BACKGROUND: Urinary excretion of the tetrasaccharide 6-α-D- glucopyranosyl-maltotriose (Glc4) is increased in various clinical conditions associated with increased turnover or storage of glycogen, making Glc4 a potential biomarker for glycogen storage diseases (GSD). We developed an ultraperformance liquid chromatography-tandem mass spectrometry (UPLC-MS/MS) assay to detect Glc4 in urine without interference of the Glc4 isomer maltotetraose (M4). METHODS: Urine samples, diluted in 0.1% ammonium hydroxide containing the internal standard acarbose, were filtered, and the filtrate was analyzed by UPLC-MS/MS. RESULTS: We separated and quantified acarbose, M4, and Glc4 using the ion pairs m/z 644/161, 665/161, and 665/179, respectively. Response of Glc4 was linear up to 1500 μmol/L and the limit of quantification was 2.8 μmol/L. Intra- and interassay CVs were 18.0% and 18.4% (10 μmol/L Glc4), and 10.5% and 16.2% (200 μmol/L Glc4). Glc4 in control individuals (n = 116) decreased with increasing age from a mean value of 8.9 mmol/mol to 1.0 mmol/mol creatinine. M4 was present in 5% of urine samples. Mean Glc4 concentrations per age group in untreated patients with Pompe disease (GSD type II) (n = 66) were significantly higher, ranging from 39.4 to 10.3 mmol/mol creatinine (P < 0.001-0.005). The diagnostic sensitivity of Glc4 for GSD-II was 98.5% and the diagnostic specificity 92%. Urine Glc4was also increased in GSD-III (8 of 9), GSD-IV (2 of 3) and GSD-IX (6 of 10) patients. CONCLUSIONS: The UPLC-MS/MS assay of Glc4 in urine was discriminative between Glc 4 and M4 and confirmed the diagnosis in >98% of GSD-II cases.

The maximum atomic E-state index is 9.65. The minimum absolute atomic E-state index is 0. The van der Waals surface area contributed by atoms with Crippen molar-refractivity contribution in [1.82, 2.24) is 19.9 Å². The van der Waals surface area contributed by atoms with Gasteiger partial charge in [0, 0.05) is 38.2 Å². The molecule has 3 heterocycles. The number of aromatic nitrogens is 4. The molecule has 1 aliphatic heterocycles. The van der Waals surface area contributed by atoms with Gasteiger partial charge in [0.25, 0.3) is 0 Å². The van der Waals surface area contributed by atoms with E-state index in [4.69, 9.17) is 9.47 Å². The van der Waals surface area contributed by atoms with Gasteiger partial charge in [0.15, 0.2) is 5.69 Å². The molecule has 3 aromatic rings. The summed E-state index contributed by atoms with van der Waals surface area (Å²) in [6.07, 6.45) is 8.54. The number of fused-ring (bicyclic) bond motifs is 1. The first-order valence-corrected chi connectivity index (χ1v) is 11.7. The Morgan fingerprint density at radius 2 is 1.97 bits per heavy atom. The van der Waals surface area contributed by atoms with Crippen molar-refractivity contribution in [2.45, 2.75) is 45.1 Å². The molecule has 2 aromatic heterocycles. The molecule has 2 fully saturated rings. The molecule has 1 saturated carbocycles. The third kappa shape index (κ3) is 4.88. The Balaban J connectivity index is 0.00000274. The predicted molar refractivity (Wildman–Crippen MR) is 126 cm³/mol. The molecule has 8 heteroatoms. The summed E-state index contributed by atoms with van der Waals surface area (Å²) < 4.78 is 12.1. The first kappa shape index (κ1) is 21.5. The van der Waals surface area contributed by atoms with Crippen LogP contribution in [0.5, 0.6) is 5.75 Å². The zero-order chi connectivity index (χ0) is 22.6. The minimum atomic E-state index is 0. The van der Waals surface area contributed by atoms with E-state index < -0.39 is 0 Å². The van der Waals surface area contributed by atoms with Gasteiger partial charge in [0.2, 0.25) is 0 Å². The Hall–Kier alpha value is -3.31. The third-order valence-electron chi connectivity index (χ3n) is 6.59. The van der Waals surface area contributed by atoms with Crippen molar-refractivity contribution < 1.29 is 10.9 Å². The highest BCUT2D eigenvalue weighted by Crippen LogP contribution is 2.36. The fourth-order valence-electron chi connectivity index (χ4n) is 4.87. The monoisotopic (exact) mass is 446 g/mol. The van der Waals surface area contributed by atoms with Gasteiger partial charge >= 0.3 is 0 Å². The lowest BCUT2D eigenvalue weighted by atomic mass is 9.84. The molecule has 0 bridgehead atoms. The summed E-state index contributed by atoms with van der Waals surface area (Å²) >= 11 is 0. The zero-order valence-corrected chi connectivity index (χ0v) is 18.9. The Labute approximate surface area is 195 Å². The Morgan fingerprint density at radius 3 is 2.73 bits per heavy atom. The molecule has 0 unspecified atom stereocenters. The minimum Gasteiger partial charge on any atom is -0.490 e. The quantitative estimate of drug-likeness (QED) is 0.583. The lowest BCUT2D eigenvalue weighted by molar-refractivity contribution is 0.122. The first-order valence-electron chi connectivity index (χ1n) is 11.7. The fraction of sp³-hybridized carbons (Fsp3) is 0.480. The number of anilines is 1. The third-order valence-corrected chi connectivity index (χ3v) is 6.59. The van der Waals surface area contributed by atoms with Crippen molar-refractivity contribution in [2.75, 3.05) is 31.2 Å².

dx.doi.org/10.1373/clinchem.2011.178319, hdl.handle.net/1765/66278
Clinical Chemistry
Department of Pediatrics

Sluiter, W.J, van den Bosch, J.C, Goudriaan, D.A, Van Gelder, C.M, de Vries, J.M, Huijmans, J.G.M, … Ruijter, G.J.G. (2012). Rapid ultraperformance liquid chromatography-tandem mass spectrometry assay for a characteristic glycogen-derived tetrasaccharide in pompe disease and other glycogen storage diseases. Clinical Chemistry, 58(7), 1139–1147. doi:10.1373/clinchem.2011.178319